that will burn the first order down of a new age of progressive international trade”, but on the 10th of November when the TP-11 Leaders Meeting was supposed to be held in Vietnam, Canada’s Prime Minister Justin Trudeau decided to not turn up for that meeting at the eleventh hour, of which was reported that many of other countries’ premiers, including our PM Najib, waited for nearly hour for his arrival.
But even after all that, Dato’ Seri Najib Razak has proclaimed that he still believes CPTPP is still alive. I guess we’ll just have to see how this pans out.
Where did it all go wrong? (or dekat mana salahnya in Bahasa Malaysia).
It’s definitely traumatising to see anybody having to file for insolvency in your life, but more so when its reported that nearly 60% of insolvency cases from 2013 until August 2017 (94,408 reported cases) involved Malaysians aged between 25 to 44, the Department of Statistics reports.
(Our friends at VulcanPost wrote an excellent piece on an up and coming startup which are trying to help Malaysians win the battle against bankruptcy which you can read here)
25 – 44 is the period where everyone should go out to stamp their mark and carve their legacies on this earth, but sadly, a lot of them ended up bankrupt and financially immobile.
Why? Where did it all go wrong?
Is it the fault of our educational system for not addressing the crucial life skill that are personal finance and money management?
Or is it the fault of our parents for pampering our kids too much that they’re so used to living lavishly and getting everything they desire?
Whoever’s fault it is, the aftermath is very real and is right here in front of us. Everyone has a role to play, and change starts with everyone.
In what is reported to be the highest number of the decade, the first half of 2017 has been unsympathetic for property developers as the number of uncompleted residential units for the first half of 2017 rose to a staggering 130,690 units which amounted to RM20 billion.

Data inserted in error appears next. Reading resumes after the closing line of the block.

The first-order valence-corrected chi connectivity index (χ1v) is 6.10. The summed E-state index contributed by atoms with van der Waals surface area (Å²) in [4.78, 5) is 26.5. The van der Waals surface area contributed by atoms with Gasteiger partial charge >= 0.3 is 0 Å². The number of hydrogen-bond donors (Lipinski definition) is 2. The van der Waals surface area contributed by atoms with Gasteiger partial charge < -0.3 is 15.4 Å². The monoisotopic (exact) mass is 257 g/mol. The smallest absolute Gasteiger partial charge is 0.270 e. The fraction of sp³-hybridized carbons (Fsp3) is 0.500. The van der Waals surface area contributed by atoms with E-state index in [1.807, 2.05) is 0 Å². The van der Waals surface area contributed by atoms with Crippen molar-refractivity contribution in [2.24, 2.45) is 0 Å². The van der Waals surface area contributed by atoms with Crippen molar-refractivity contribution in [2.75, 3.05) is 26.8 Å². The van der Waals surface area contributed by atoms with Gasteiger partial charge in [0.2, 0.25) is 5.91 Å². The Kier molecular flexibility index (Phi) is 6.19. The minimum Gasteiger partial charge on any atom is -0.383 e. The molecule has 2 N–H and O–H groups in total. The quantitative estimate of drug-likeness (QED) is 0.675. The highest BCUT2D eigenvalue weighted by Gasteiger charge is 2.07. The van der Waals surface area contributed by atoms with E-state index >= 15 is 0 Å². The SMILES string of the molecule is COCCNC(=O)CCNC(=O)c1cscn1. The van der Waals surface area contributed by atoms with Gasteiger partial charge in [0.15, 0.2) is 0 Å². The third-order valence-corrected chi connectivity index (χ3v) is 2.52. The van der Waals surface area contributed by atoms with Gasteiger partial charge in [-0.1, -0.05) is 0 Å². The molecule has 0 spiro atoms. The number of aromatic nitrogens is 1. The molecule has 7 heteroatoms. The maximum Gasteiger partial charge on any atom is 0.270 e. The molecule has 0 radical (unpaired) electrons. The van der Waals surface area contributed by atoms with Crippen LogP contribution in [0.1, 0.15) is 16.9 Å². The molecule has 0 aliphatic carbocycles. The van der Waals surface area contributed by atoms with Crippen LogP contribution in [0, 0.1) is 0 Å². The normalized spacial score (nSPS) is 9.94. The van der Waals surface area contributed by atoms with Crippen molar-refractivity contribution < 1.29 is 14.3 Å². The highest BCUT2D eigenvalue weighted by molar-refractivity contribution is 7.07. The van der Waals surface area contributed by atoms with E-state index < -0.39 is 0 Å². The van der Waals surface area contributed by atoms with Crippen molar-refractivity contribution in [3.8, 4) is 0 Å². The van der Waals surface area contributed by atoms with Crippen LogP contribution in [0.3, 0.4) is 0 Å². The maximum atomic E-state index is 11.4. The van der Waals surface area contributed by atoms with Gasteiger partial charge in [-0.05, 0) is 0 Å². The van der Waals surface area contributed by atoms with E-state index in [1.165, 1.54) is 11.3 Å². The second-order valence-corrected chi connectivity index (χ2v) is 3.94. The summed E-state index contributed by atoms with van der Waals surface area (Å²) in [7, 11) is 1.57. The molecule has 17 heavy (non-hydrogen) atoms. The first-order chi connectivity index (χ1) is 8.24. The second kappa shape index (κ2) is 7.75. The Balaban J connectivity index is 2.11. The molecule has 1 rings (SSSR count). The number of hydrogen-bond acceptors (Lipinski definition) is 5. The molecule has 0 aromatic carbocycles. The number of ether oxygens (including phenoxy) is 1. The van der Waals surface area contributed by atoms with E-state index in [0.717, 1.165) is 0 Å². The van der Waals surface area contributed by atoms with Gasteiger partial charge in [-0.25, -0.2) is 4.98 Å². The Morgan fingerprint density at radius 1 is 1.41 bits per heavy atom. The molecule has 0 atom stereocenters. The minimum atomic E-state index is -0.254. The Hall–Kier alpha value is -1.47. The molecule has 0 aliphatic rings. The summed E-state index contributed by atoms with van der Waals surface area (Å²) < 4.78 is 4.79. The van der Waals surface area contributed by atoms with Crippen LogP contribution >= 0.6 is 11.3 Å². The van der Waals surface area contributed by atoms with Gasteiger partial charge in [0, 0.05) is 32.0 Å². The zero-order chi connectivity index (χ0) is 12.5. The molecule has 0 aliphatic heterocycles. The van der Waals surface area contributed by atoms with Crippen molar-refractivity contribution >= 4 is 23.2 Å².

The largest piece of the ‘unsavoury’ property pie is owned by Johor with 27%, followed by Selangor 21%, Kuala Lumpur 14% and Penang 8%, Bank Negara reports.
In the fashion of Pareto’s rule, the main culprit of this epidemic is those units that are price above RM250,000 which accounts to 83% of the figures. Another crucial figure is that almost 90% of the unsold high-rise properties were priced over the RM250,000 mark.
This is why the government led by Prime Minister Dato’ Seri Najib, through Budget 2018, has allocated some RM2.2 billion to affordable housing through a number of government and government-linked projects; including 17,300 units under Program Perumahan Rakyat, 3,000 units under Rumah Mesra Rakyat, 25,000 units to be completed by 1Malaysia Civil Servants Housing Project (PPA1M), and 210,000 units under the 1Malaysia People’s Housing Project (PR1MA) of which prices will be capped at maximum RM250,000, NST reported.
While 2017 has certainly been quite an experience for Malaysians, which has no doubt left us with a better grip going into another 365 days of roller coaster.
Financially as a nation we are quite stable and in a good stead for 2018, but unfortunately our national football team is as how it’s always ever been. Following suit, our local music has also been producing some questionable materials. But overall, Malaysia is like how Malaysia has always been; a melting pot of multicultural, enriching experience for everyone.
So, join DollarsAndSense in welcoming to an awesome 2018.